Clearing plastic from the Pacific Garbage Patch

Look to help people start thinking about the global plastic pollution problem

You have almost certainly seen this recording of the diver Rich Horner swimming through a sea of plastic waste off the Bali coastline. Each minute, the equivalent of a garbage truck full of plastic ends up in the ocean, where it’s eaten by fish, birds and other marine animals

The Ocean Cleanup has developed “advanced technologies to rid the world’s oceans of plastic. A full-scale deployment of our systems is estimated to clean up 50 % of the Great Pacific Garbage Patch in 5 years.” To understand the technology, scheduled to launch in early September 2018, watch the video.

That will take time, as the Pacific Garbage Patch is merely the largest of five huge plastic collections in our oceans. Meanwhile, the rest of us need to put an end to the plastic pollution of our waters. My daughter refuses single-use plastic straws, and she’s insisted that we purchase reusable ones.

Plastic straws are one of the top five ocean pollutants. Companies such as Starbucks are being pressured to adapt. In fact, the coffee chain is rolling out paper straws at some of its stores starting this month, in South Korea. “Plastic straws will disappear from all Starbucks stores globally by 2020.”

In 2017, I signed onto a Kickstarter for LOLIWARE, which is putting out “the world’s first edible, hypercompostable, marine-degradable straw”; there was a simultaneous IndieGoGo campaign, the product of which is due soon.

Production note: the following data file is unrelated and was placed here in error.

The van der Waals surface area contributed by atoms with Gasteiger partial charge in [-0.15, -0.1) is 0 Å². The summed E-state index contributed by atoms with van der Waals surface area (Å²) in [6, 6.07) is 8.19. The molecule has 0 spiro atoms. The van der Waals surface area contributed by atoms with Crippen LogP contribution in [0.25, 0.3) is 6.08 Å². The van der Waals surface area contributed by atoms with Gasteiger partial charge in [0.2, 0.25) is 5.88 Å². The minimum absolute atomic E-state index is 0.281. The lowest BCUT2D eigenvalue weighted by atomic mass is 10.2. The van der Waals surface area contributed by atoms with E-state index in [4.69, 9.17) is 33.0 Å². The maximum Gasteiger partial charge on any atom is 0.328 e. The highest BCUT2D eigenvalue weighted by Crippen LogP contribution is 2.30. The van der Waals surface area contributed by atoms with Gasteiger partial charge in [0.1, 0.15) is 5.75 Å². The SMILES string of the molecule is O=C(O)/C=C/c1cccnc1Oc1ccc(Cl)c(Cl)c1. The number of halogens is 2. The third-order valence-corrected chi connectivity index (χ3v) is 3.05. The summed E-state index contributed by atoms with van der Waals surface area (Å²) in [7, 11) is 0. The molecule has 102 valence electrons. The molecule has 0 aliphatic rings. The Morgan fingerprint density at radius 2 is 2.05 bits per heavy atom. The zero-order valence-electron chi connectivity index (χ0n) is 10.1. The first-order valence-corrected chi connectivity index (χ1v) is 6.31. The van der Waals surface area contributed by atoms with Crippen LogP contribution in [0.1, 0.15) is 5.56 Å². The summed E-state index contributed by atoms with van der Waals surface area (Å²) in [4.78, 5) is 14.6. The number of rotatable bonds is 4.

Even environmentalist admit our plastic problem doesn’t end with straws. “We look at straws as one of the gateway issues to help people start thinking about the global plastic pollution problem,” Plastic Pollution Coalition CEO Dianna Cohen told Business Insider.

Arthur@AmeriNZ is doing his part by changing the shopping bags that he uses, and repairing what might otherwise be thrown away.

Ironically, Cultural Treasures Are Made of Plastic. Now They’re Falling Apart. The neoprene in Neil Armstrong’s spacesuit has hardened and become brittle with age.

In The Graduate, Mr. McGuire tells Benjamin, “There’s a great future in plastics. Think about it. Will you think about it?” We need to think about those polymers and our own future.

July Rambling: Weird Al, and the moon walk

I REALLY want to see the movie Life Itself, about Roger Ebert.

Political language… is designed to make lies sound truthful and murder respectable, and to give an appearance of solidity to pure wind. – George Orwell. To that end, Bible Stories for Newly Formed and Young Corporations and Congratulations: It’s a corporation.

An answer to the child immigrant problem at the US-Mexican border? I note that the Biblical Jesus was a refugee, his parents fleeing Herod’s wrath. Yet so many people who profess to follow the teachings of Jesus Christ “are so uncaring and hateful about hungry children trying to get to a better, safer place to live.”

In the non-surprise category: Stand Your Ground Laws Lead To More Homicides, Don’t Deter Crime.

Misleading on Marriage: how gay marriage opponents twist history to suit their agenda.

Yiddish Professor Miriam Isaacs has dug in a previously unknown treasure of over a thousand unknowns Yiddish songs recorded of Holocaust survivors; text is in Swedish, but can be translated. Miriam was my old racquetball buddy decades ago.

The Creation Myth of 20th Century Fundamentalism by Jeff Sharlet, who I also knew long ago.

Australian swimming great Ian Thorpe came out as gay. Arthur explains why it STILL matters. Also: I Can Be Christian, and Gay, and Live in Alabama.

Portraits of people in 7 days’ worth of their own garbage.
Continue reading “July Rambling: Weird Al, and the moon walk”